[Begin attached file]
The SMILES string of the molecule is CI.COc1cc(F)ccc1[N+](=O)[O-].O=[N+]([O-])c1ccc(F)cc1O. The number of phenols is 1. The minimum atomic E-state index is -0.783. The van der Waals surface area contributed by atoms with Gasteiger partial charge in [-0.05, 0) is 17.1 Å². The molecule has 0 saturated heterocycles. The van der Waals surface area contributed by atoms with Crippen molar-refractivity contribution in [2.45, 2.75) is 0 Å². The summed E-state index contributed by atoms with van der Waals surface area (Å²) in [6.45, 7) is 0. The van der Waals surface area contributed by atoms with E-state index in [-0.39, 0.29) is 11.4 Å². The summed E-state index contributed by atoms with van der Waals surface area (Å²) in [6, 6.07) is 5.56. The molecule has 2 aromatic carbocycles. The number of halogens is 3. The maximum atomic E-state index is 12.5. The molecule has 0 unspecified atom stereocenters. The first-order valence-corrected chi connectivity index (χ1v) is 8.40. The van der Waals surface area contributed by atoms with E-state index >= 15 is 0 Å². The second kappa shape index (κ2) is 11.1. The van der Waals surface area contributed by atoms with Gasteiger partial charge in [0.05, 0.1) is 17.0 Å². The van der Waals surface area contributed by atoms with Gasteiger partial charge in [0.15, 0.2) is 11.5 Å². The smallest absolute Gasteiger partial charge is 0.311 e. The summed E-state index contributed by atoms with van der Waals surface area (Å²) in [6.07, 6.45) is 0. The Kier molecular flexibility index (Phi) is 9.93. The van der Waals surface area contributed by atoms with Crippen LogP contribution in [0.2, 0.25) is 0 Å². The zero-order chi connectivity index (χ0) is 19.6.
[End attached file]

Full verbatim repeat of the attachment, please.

The SMILES string of the molecule is CI.COc1cc(F)ccc1[N+](=O)[O-].O=[N+]([O-])c1ccc(F)cc1O. The number of phenols is 1. The minimum atomic E-state index is -0.783. The van der Waals surface area contributed by atoms with Gasteiger partial charge in [-0.05, 0) is 17.1 Å². The molecule has 0 saturated heterocycles. The van der Waals surface area contributed by atoms with Crippen molar-refractivity contribution in [2.45, 2.75) is 0 Å². The summed E-state index contributed by atoms with van der Waals surface area (Å²) in [6.45, 7) is 0. The van der Waals surface area contributed by atoms with E-state index in [-0.39, 0.29) is 11.4 Å². The summed E-state index contributed by atoms with van der Waals surface area (Å²) in [6, 6.07) is 5.56. The molecule has 2 aromatic carbocycles. The number of halogens is 3. The maximum atomic E-state index is 12.5. The molecule has 0 unspecified atom stereocenters. The first-order valence-corrected chi connectivity index (χ1v) is 8.40. The van der Waals surface area contributed by atoms with E-state index >= 15 is 0 Å². The second kappa shape index (κ2) is 11.1. The van der Waals surface area contributed by atoms with Gasteiger partial charge in [0.05, 0.1) is 17.0 Å². The van der Waals surface area contributed by atoms with Gasteiger partial charge in [0.15, 0.2) is 11.5 Å². The smallest absolute Gasteiger partial charge is 0.311 e. The summed E-state index contributed by atoms with van der Waals surface area (Å²) in [6.07, 6.45) is 0. The Kier molecular flexibility index (Phi) is 9.93. The van der Waals surface area contributed by atoms with Crippen LogP contribution in [0.2, 0.25) is 0 Å². The zero-order chi connectivity index (χ0) is 19.6.